Possessive Fantasy of Empty Luxuries: “Maharaja” Reviewed

27 10 2011

“Maharaja: The Splendor of India’s Royal Courts” exhibition at the Asian Art Museum reviewed in the San Francisco Chronicle, 10/27/11:

“Maharaja” leaves a most peculiar impression of vacillating between nostalgia for empire and for a pre-colonial authenticity, between imperialist chagrin and a vague hope for riddance of hereditary elites, chiming incidentally with the global protest events of recent months.

But more depressing than the downward narrative arc of “Maharaja” is the fainter arc it traces faintly from museum projects centered on artworks to ones centered on emptier luxuries whose value makes itself felt only in possessive fantasy.

“Essence of Indian Art” (25 years ago) equipped its visitors to look understandingly at things they had not yet seen. It presupposed – perhaps mistakenly – a widely shared curiosity and receptivity that “Maharaja” and its ilk no longer take for granted or seem interested in reigniting.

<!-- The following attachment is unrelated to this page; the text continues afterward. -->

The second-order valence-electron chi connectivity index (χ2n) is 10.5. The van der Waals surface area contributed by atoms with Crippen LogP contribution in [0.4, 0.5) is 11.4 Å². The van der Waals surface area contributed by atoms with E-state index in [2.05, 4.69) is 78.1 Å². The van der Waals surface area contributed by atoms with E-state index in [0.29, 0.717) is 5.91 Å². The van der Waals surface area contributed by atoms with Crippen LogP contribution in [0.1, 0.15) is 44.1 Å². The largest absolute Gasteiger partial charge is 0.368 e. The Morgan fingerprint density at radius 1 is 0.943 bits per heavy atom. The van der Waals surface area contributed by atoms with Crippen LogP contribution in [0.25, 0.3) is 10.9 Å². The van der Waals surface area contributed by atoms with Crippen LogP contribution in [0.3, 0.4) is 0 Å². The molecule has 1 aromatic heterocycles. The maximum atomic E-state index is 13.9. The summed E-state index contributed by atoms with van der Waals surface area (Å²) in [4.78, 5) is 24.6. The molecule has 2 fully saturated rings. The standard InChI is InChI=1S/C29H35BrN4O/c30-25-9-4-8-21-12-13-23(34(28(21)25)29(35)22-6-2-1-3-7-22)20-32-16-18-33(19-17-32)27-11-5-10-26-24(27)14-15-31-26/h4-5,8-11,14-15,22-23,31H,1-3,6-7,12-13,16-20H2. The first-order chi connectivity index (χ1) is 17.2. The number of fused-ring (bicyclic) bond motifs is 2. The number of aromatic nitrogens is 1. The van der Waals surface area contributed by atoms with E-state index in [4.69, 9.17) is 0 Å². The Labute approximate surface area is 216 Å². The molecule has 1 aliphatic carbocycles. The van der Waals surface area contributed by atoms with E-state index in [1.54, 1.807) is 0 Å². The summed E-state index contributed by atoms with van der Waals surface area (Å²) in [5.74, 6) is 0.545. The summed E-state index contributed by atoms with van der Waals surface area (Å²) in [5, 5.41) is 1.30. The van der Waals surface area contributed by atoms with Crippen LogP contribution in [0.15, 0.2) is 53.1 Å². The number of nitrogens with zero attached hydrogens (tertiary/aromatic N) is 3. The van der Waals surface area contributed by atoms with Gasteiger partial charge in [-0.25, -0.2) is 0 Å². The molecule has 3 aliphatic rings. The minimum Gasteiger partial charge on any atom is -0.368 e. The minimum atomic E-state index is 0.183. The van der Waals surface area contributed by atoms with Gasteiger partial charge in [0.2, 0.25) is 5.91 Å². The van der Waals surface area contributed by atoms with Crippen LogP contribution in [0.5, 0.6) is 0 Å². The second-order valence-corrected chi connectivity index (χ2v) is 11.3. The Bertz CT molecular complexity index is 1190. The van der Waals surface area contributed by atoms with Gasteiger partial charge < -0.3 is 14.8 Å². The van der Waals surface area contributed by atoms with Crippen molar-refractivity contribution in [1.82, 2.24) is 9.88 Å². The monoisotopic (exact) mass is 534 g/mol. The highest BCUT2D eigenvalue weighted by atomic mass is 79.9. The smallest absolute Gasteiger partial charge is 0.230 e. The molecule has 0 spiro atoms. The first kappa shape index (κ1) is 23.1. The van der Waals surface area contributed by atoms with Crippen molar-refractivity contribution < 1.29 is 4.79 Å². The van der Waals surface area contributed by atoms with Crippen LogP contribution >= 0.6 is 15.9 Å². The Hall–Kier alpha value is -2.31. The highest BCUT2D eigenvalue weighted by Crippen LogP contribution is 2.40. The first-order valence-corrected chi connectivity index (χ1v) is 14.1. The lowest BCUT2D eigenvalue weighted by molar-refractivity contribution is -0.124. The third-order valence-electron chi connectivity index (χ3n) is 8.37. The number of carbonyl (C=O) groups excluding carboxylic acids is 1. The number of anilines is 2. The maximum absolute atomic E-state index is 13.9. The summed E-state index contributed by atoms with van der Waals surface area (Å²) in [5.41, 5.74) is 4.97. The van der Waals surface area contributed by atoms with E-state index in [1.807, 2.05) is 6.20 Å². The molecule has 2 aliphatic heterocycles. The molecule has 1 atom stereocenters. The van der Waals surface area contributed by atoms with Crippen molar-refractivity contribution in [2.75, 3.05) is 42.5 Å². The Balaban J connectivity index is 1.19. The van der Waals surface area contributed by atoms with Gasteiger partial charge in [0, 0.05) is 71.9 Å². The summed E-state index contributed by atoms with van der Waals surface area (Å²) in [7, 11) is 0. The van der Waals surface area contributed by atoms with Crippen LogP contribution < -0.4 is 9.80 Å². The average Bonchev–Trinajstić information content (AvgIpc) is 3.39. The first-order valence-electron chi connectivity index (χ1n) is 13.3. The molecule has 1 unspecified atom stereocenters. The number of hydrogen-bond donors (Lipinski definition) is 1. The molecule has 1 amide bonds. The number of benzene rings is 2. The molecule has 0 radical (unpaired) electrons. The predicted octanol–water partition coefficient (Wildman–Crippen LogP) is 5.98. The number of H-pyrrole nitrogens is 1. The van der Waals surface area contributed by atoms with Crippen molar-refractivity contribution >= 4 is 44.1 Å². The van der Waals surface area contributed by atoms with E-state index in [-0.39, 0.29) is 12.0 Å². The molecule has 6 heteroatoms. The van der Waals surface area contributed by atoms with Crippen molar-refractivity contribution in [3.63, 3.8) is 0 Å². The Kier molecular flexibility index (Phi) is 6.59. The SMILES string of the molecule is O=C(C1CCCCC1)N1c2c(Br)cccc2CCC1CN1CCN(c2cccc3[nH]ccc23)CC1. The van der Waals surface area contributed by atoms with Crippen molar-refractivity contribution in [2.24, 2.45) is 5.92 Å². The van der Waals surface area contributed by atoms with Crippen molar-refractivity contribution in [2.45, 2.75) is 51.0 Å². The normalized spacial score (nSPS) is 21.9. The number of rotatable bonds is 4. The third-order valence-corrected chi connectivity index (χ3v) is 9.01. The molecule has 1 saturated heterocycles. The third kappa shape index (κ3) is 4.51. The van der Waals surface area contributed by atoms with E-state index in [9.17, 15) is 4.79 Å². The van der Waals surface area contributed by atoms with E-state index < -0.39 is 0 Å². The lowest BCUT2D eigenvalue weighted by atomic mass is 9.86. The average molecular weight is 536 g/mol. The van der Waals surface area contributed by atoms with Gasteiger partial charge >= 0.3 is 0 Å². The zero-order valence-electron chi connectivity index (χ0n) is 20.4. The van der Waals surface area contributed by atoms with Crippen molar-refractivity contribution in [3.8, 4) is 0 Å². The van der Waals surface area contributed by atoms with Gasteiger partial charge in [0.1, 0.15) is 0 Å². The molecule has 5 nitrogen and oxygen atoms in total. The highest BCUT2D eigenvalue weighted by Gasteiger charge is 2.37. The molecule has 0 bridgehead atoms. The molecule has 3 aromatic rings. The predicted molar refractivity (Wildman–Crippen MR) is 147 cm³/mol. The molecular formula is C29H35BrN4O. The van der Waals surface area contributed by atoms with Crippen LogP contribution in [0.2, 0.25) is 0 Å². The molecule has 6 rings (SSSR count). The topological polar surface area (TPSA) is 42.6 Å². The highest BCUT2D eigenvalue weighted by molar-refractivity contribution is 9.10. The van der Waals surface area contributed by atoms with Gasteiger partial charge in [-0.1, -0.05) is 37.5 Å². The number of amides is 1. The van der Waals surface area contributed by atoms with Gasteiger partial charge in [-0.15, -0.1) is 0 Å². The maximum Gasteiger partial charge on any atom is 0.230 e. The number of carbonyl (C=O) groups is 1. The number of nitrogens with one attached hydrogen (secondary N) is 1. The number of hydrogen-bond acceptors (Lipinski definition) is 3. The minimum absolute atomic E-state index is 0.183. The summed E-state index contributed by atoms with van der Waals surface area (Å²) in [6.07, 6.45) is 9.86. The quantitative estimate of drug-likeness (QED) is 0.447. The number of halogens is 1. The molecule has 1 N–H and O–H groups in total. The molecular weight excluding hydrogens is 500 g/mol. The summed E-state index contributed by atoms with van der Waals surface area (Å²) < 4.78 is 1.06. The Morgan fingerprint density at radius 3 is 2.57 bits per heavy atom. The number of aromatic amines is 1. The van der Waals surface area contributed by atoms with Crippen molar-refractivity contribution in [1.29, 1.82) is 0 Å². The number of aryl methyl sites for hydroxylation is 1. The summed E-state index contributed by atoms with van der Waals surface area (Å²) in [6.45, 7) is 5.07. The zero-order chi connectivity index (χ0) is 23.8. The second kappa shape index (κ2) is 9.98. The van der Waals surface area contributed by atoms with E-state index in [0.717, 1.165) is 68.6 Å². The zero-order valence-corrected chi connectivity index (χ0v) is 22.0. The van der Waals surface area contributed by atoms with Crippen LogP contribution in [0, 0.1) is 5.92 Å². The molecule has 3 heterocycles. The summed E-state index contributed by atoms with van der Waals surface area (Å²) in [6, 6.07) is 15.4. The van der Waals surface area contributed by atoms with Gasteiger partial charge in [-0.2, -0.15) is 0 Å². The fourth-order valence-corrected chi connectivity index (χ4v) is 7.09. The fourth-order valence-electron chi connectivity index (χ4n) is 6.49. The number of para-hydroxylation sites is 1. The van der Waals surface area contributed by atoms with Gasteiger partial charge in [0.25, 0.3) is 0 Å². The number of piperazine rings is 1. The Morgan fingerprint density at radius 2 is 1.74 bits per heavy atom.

Read full review by Kenneth Baker.


Art Critic Kenneth Baker’s review

22 09 2009

Tuesday, September 22, 2009

“A new genre in contemporary art, usually called ‘institutional critique,’ got started in the 1960s. It often takes dry, strident forms, as the term may suggest. But not in the case of ‘Lord It’s the Samurai,’ an unusually inventive online critical parody of the Asian Art Museum’s “Lords of the Samurai” exhibition, which closed over the weekend.”  Read more.

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